LOUISVILLE, Ky. — The University of Louisville was awarded millions of dollars from the National Science Foundation to help grow the cybersecurity workforce.
The $3.4 million grant will cover full tuition for 100 students — 20 per year over five-years.
To be considered for the grant, students must be enrolled on campus in either the bachelor’s or master’s in computer science degree programs offered through the UofL J.B. Speed School of Engineering. They also must serve in federal, local, state or tribal government roles after graduation.
Adel Elmaghraby, UofL program lead for the CyberCorps and a professor of computer engineering, said there is a need for highly-trained cybersecurity professionals.
“Our lives are becoming increasingly connected and digital, and the same is true for our nation’s critical infrastructure,” Elmaghraby said. "UofL is already leading the development of this workforce and looks forward to expanding efforts through CyberCorps.”
According to the Identity Theft Resource Center’s Data Breach Report, there were 1,862 data breaches in 2021, with more than 80% revealing sensitive personal information.
Demand for cybersecurity professionals is high and growing. The White House’s National Cybersecurity Strategy calls for “developing a diverse and robust national cyber workforce.”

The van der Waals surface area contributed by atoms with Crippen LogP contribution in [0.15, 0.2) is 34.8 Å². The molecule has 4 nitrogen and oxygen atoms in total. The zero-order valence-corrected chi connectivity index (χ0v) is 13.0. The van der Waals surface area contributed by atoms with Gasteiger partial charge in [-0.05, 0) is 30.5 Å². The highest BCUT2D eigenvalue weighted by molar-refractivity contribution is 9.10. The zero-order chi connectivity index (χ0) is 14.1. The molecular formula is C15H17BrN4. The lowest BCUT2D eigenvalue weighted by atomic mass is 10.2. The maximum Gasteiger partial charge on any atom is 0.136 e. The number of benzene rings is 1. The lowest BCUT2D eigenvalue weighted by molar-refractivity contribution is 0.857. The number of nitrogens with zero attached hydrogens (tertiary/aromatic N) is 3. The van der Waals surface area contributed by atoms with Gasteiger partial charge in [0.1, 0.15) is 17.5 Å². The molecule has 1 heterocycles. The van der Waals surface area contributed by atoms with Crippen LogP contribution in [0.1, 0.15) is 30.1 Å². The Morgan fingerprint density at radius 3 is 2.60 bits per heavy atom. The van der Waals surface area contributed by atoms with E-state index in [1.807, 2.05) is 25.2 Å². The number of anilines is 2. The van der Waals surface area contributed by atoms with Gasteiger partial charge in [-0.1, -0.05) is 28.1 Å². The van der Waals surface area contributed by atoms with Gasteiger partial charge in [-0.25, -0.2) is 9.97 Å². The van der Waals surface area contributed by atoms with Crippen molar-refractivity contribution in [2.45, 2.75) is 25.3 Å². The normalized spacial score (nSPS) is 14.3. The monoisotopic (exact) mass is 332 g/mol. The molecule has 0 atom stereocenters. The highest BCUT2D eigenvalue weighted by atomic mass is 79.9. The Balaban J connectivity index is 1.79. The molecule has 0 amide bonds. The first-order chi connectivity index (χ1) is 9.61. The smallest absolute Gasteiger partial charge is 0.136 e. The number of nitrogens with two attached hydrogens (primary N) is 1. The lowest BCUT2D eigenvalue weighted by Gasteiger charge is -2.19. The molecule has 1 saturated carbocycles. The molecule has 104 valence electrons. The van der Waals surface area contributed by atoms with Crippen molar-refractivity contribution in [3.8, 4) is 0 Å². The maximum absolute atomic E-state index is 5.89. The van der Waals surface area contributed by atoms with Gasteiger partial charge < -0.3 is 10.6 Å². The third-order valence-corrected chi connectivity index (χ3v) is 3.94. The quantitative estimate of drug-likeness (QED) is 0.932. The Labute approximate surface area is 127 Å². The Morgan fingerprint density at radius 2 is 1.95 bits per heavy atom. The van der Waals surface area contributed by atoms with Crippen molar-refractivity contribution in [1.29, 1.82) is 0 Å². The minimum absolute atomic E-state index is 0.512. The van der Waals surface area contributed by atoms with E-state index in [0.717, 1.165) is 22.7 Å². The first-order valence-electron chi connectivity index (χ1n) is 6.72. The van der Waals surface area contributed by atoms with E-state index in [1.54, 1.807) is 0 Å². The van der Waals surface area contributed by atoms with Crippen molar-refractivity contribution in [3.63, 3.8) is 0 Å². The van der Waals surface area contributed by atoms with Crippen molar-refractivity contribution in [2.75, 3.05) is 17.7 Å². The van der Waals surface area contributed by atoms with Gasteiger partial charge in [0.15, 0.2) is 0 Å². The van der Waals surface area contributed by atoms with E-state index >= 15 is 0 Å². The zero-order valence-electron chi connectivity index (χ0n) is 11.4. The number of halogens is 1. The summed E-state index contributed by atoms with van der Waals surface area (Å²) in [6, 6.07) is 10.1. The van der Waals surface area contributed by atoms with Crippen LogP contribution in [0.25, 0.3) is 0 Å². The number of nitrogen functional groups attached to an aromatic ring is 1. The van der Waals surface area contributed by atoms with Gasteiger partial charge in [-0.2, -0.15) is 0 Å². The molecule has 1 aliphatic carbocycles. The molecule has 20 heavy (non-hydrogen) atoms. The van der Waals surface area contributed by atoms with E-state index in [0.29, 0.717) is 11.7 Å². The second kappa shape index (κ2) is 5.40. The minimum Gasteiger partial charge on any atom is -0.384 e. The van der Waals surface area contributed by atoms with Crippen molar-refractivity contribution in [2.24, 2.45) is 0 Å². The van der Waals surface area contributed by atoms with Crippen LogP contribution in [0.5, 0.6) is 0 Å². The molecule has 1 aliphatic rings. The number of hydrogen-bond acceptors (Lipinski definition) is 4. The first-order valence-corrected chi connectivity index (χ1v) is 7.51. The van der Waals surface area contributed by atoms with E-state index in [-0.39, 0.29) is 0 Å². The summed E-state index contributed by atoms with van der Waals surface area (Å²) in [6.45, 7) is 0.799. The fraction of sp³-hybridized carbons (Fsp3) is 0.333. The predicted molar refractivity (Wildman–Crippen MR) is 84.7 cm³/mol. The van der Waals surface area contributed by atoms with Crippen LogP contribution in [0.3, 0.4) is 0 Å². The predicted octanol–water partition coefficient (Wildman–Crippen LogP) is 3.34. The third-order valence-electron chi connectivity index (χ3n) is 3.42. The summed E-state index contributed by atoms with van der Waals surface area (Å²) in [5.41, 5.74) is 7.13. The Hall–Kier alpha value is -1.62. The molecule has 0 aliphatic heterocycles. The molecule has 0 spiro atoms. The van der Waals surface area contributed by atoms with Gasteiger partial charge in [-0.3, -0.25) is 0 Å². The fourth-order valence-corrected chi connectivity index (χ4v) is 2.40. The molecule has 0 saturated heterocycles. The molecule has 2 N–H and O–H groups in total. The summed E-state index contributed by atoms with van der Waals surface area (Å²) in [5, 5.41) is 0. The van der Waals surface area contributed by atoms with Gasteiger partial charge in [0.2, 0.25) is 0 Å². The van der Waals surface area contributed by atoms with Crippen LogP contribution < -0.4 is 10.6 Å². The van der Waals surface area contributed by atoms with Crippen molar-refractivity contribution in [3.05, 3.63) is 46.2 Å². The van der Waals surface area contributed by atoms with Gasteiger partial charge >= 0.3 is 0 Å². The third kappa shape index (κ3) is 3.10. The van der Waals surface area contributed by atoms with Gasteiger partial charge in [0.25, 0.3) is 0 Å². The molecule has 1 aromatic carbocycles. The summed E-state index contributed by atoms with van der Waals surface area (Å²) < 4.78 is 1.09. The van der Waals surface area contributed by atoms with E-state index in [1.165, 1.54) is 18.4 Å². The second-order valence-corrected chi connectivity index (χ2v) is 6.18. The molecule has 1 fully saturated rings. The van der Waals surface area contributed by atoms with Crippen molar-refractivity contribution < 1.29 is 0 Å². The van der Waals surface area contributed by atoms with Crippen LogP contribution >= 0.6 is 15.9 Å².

Sethuraman Panchanathan, NSF director, said as cyber threats become more complex, it's important to invest in cybersecurity.
"Cybersecurity is one of the most important issues confronting society in the information age," Panchanathan said in a news release. "It is imperative that we support the development of a strong cybersecurity workforce to ensure we can all benefit from secure and trustworthy cyberspace."
UofL is the first and only school in Kentucky to receive an NSF CyberCorps Scholarships for Service grant. To be eligible, schools must be designated as a Center of Academic Excellence in cyber defense education, cyber operations or research by the U.S. National Security Agency and the Department of Homeland Security.
“With technology continuing to become more of an integral piece of our everyday lives, a strong cybersecurity industry and workforce are the most important protections we have to ensure secure businesses and critical infrastructure across the Commonwealth and nation,” Kevin Gardner, UofL’s executive vice president for research and innovation, said.
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